The title of the novel refers to that strange habit (mainly a Dublin habit) amongst the Irish born of calling their Irish cousins born outside of Ireland - “Plastics”. In some ways. a light hearted issue. But also a vital (and often wounding) issue for the millions of Irish immigrants worldwide who were forced to leave Ireland due to drastic economic and/or political problems. A painful process that tens of thousands of new Irish emigrants are now discovering in the new economically enforced exodus from Ireland’s shores.

However this “Plastic” issue is not the only theme encountered in the book. In fact, readers only really encounter this bone of Irish contention towards the end of the narrative. What really drives the story forward is Peter Baker’s discoveries whilst working with Danish sailors and also the fact of working with men generally. There is also the danger that waits in lawless 1970s Nigeria.

Without giving too much of the novel away, these, often hard bitten and rough Danish men take the new galley boy under their collective wing and unbeknownst to this young man at the time, they decide to expand his wardrobe, feed him proper food, school him the in the ways of the deck and nurse him through seasickness – or rather throw him out into a force 9 gale for the cure of same in traditional Viking fashion. They also fist fight sometimes, bicker over prostitutes or football and rib the new non drinking recruit unmercifully. Such are the ways of men.

Big hard men taking an interest in food and cuisine? Demanding high culinary standards. Sniffing the cheeses and liver paste as a quality test. Discussing ways to cook things. Discussing poverty. The reasons for such poverty in England. Discussing democracy in England, Ireland and Denmark. All this was a culture shock to the young boy.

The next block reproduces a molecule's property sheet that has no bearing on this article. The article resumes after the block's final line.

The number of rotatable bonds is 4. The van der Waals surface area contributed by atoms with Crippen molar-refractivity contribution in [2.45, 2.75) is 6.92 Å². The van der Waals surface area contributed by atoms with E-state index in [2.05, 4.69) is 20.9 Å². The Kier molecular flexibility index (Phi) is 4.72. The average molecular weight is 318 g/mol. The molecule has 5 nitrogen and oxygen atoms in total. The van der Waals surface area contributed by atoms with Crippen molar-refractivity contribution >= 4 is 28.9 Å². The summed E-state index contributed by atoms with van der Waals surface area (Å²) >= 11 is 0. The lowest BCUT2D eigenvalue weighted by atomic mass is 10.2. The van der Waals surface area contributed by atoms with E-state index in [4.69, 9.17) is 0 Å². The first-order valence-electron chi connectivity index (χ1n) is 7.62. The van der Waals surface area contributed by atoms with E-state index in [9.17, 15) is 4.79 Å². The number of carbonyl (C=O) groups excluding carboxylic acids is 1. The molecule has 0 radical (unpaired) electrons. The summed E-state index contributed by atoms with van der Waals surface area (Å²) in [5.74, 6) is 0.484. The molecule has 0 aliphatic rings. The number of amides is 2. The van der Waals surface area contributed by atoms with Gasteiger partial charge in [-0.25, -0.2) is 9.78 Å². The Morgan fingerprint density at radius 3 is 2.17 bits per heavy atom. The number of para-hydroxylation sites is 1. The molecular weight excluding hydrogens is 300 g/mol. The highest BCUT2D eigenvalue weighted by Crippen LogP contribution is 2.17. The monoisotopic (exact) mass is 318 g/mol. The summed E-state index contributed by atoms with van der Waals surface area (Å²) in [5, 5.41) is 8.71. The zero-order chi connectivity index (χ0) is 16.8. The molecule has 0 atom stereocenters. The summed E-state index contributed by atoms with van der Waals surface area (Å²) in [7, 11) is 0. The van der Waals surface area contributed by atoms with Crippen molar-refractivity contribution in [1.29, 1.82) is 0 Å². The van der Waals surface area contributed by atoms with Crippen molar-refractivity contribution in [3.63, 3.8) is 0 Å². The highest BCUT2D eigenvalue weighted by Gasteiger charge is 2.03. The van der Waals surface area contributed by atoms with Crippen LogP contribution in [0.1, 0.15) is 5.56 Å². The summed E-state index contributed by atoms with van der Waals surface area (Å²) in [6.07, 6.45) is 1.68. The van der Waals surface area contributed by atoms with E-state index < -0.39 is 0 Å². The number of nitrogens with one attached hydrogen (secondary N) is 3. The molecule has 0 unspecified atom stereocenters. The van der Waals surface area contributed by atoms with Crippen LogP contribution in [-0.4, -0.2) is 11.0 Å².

In The Skin Of a Lion – a mesmerising book about workers and immigrants

Obviously many Danes will be interested in these characters and this story. The immigrant Irish also. But why do we not meet more of this species in fiction and what is called the literary world? Michael Ondaatje aside (again I am not comparing myself with this non pareil author), in his superb In The Skin of a Lion, what author nowadays moves within the world of the male working classes? The love and joy in skilled labour. Of learning new things amongst men. Pleasure in the simple grim satisfaction in hard graft also – despite the dangers and economic exploitation.

That’s not to say that girls/females can’t learn and work these things. of course they can. But there is a thing called a company of men, or Band of Brothers to quote the Bard, a company that has its own dynamic. A world that is almost invisible in modern western literature. Nor do we often meet immigrants as they are portrayed by Ondaatje - warm, loving, skilled at their work, exploited, cast aside when worn out. Only, perhaps, the superb philosopher and thinker John Berger captures immigrants in the same way.

Part of the point of my book is to assert a truth that was taken away from the Manchester Irish and that is that we were as immigrant as any black family coming from the Caribbean, and that our base sensibilities, fears and elations are utterly Irish. It would have helped pyschologically perhaps if we too had been black.

In an extract from the chapter Eibhlín below, Peter Baker sits in a café in Dublin, trying to work up the courage to enrol for an Irish language course across the street, but the panic of it drives him to his notebook where he begins to write furiously about an important event in his life at sea. There is a bobcat truck in one of the ship's holds that needs to be hoisted ashore and Peter Baker had been previously warned that he would be asked to perform this task by himself at some point.

The Hidden Nature of Irish Plastic – Paul Larkin